A Nobel Prize-winning physicist argues that beauty is the fundamental organizing principle for the entire universe In this scientific tour de force, world-class physicist Frank Wilczek argues that beauty is at the heart of the logic of the universe. As the quest to find the beauty embodied in the universe has connected all scientific pursuit, from Pythagoras to Einstein, Wilczek shows us just ho..
This is a story about you. It is the history of who you are and how you came to be. It is unique to you, as it is to each of the 100 billion modern humans who have ever drawn breath. But it is also our collective story, because in every one of our genomes we each carry the history of our species - births, deaths, disease, war, famine, migration and a lot of sex.
In this captivating journey th..
A Sunday Times and Financial Times Book of the Year
What happens in our brains when we wake up, savour a meal or a glass of wine, walk the dog, stare at a screen, daydream or sleep? World-renowned neuroscientist Susan Greenfield draws on her own pioneering research to illuminate the mystery of consciousness, and how our brains make us who we are.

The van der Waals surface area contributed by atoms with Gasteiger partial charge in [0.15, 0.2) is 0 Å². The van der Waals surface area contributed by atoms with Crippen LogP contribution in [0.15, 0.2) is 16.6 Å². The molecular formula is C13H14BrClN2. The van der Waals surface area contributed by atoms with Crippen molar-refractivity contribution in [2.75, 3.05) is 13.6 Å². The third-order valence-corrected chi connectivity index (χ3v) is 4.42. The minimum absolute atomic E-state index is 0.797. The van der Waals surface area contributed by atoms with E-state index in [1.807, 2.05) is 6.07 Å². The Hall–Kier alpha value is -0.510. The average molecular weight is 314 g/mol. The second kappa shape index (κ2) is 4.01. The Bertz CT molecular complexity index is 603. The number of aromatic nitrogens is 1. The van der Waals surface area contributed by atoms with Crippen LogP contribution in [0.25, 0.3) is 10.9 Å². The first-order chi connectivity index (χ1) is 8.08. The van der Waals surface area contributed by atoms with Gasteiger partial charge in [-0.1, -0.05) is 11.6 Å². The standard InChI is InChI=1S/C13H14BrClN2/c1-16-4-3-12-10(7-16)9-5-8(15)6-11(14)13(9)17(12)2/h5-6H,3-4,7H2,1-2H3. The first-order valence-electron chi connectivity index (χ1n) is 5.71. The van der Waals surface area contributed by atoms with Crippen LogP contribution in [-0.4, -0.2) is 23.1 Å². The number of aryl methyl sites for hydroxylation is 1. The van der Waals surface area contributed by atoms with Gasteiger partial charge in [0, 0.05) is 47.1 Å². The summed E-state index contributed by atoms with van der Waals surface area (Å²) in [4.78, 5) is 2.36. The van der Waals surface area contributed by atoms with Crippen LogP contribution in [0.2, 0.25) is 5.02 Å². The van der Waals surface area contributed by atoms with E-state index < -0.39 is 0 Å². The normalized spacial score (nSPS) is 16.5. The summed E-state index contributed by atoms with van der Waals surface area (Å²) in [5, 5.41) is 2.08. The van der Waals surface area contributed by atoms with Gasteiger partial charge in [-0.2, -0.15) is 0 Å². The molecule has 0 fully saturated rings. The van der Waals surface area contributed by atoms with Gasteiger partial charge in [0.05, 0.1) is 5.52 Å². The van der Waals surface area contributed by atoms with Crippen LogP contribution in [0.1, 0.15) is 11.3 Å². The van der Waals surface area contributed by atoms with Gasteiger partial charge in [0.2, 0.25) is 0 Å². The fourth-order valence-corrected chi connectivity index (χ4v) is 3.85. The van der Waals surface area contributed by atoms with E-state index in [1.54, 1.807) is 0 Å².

'Offers tantalising clu..
A SUNDAY TIMES BOOK OF THE YEAR
'A magnificent, compelling and insightful voyage to the frontier of knowledge from a great writer with a deep understanding.' Brian Cox
What is the universe really made of? How do we know? Follow the map of the invisible to find out...
Over the last sixty years, scientists around the world have worked together to explore the fundamental constituents of ma..
'A wonderful idea, gloriously put into practice. Greg Jenner is as witty as he is knowledgeable' - Tom Holland
'You will love Greg Jenner's jolly account of how we have more in common with our ancestors than we might think ... all human life is here, amusingly conveyed in intriguing nuggets of gossipy historical anecdote' - Daily Mail